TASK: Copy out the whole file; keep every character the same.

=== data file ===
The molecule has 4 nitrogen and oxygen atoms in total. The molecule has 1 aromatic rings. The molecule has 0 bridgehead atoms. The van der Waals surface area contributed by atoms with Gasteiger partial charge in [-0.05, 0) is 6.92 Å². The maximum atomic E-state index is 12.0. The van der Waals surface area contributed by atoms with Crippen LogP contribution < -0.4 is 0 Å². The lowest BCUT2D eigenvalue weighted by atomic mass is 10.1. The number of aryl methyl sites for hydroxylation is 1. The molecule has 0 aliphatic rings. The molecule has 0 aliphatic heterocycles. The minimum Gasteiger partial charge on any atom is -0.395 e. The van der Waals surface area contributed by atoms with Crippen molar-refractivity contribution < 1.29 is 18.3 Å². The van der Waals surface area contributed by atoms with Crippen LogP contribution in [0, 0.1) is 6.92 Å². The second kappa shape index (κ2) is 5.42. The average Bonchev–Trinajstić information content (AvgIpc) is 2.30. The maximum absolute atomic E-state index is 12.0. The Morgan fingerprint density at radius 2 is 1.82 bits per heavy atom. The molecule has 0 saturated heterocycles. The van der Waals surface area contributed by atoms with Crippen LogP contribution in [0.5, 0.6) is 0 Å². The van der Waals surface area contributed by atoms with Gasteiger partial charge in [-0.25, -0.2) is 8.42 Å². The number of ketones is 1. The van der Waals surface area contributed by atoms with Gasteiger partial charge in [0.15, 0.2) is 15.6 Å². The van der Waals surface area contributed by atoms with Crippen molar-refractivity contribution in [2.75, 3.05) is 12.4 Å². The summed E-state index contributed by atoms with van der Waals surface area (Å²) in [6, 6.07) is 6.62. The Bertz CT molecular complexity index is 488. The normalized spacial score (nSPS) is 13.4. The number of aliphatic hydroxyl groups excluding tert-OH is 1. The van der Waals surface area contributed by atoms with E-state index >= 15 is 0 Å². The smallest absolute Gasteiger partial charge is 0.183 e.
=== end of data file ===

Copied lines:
The molecule has 4 nitrogen and oxygen atoms in total. The molecule has 1 aromatic rings. The molecule has 0 bridgehead atoms. The van der Waals surface area contributed by atoms with Gasteiger partial charge in [-0.05, 0) is 6.92 Å². The maximum atomic E-state index is 12.0. The van der Waals surface area contributed by atoms with Crippen LogP contribution < -0.4 is 0 Å². The lowest BCUT2D eigenvalue weighted by atomic mass is 10.1. The number of aryl methyl sites for hydroxylation is 1. The molecule has 0 aliphatic rings. The molecule has 0 aliphatic heterocycles. The minimum Gasteiger partial charge on any atom is -0.395 e. The van der Waals surface area contributed by atoms with Crippen molar-refractivity contribution < 1.29 is 18.3 Å². The van der Waals surface area contributed by atoms with Crippen LogP contribution in [0, 0.1) is 6.92 Å². The second kappa shape index (κ2) is 5.42. The average Bonchev–Trinajstić information content (AvgIpc) is 2.30. The maximum absolute atomic E-state index is 12.0. The Morgan fingerprint density at radius 2 is 1.82 bits per heavy atom. The molecule has 0 saturated heterocycles. The van der Waals surface area contributed by atoms with Crippen LogP contribution in [0.5, 0.6) is 0 Å². The van der Waals surface area contributed by atoms with Gasteiger partial charge in [-0.25, -0.2) is 8.42 Å². The number of ketones is 1. The van der Waals surface area contributed by atoms with Gasteiger partial charge in [0.15, 0.2) is 15.6 Å². The van der Waals surface area contributed by atoms with Crippen molar-refractivity contribution in [2.75, 3.05) is 12.4 Å². The summed E-state index contributed by atoms with van der Waals surface area (Å²) in [6, 6.07) is 6.62. The Bertz CT molecular complexity index is 488. The normalized spacial score (nSPS) is 13.4. The number of aliphatic hydroxyl groups excluding tert-OH is 1. The van der Waals surface area contributed by atoms with E-state index >= 15 is 0 Å². The smallest absolute Gasteiger partial charge is 0.183 e.